• arbuscular mycorrhiza (AM);
  • symbiotic C–P exchange;
  • nutrient accumulation;
  • phosphorus;
  • carbon limitation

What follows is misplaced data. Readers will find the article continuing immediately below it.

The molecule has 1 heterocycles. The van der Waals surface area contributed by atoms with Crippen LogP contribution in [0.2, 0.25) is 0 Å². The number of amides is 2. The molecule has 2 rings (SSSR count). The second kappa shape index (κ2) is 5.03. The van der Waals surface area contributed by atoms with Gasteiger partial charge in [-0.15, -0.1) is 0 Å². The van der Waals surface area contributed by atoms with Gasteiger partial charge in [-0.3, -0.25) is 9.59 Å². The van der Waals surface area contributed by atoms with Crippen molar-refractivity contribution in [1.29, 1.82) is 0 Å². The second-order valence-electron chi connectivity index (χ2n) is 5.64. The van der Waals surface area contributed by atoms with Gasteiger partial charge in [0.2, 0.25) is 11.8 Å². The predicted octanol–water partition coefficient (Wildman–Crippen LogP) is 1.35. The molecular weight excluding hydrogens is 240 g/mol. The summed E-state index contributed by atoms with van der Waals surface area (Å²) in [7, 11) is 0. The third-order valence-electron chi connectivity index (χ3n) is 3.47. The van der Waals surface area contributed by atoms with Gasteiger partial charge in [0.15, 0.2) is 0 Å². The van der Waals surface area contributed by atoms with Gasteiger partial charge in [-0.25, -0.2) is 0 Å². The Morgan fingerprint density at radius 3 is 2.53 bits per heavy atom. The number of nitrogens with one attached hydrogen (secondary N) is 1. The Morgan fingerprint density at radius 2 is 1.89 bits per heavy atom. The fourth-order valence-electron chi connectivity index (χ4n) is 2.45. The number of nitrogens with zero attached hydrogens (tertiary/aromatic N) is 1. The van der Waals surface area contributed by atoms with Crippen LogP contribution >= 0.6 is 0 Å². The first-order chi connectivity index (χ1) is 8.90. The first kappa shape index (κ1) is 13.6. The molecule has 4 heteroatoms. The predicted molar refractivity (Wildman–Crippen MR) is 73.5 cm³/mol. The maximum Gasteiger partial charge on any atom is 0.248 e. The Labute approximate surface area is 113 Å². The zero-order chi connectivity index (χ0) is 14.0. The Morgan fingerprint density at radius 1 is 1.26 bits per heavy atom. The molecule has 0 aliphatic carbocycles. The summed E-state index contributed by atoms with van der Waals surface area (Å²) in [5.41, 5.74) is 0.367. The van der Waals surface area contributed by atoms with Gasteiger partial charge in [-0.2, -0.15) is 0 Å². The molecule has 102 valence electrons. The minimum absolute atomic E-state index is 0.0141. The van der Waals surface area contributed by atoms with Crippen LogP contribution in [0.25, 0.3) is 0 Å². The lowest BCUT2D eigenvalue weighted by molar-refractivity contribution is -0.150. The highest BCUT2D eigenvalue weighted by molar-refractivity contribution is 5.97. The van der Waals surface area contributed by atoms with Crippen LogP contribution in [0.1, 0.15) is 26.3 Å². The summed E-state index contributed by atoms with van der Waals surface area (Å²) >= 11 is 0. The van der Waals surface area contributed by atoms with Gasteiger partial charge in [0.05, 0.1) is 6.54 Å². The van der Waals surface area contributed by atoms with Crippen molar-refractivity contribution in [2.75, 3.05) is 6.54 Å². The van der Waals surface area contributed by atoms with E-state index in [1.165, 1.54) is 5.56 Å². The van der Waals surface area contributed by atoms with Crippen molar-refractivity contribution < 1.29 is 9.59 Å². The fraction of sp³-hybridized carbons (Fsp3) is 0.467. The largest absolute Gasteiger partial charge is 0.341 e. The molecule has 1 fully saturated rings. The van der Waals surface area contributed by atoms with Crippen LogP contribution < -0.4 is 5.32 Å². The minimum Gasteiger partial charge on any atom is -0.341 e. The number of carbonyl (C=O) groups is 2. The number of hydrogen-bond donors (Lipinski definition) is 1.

The exchange of carbohydrates and mineral nutrients in the arbuscular mycorrhizal (AM) symbiosis must be controlled by both partners in order to sustain an evolutionarily stable mutualism. Plants downregulate their carbon (C) flow to the fungus when nutrient levels are sufficient, while the mechanism controlling fungal nutrient transfer is unknown. Here, we show that the fungus accumulates nutrients when connected to a host that is of less benefit to the fungus, indicating a potential of the fungus to control the transfer of nutrients. We used a monoxenic in vitro model of root organ cultures associated with Glomus intraradices, in which we manipulated the C availability to the plant. We found that G. intraradices accumulated up to seven times more nutrients in its spores, and up to nine times more in its hyphae, when the C pool available to the associated roots was halved. The strongest effect was found for phosphorus (P), considered to be the most important nutrient in the AM symbiosis. Other elements such as potassium and chorine were also accumulated, but to a lesser extent, while no accumulation of iron or manganese was found. Our results suggest a functional linkage between C and P exchange.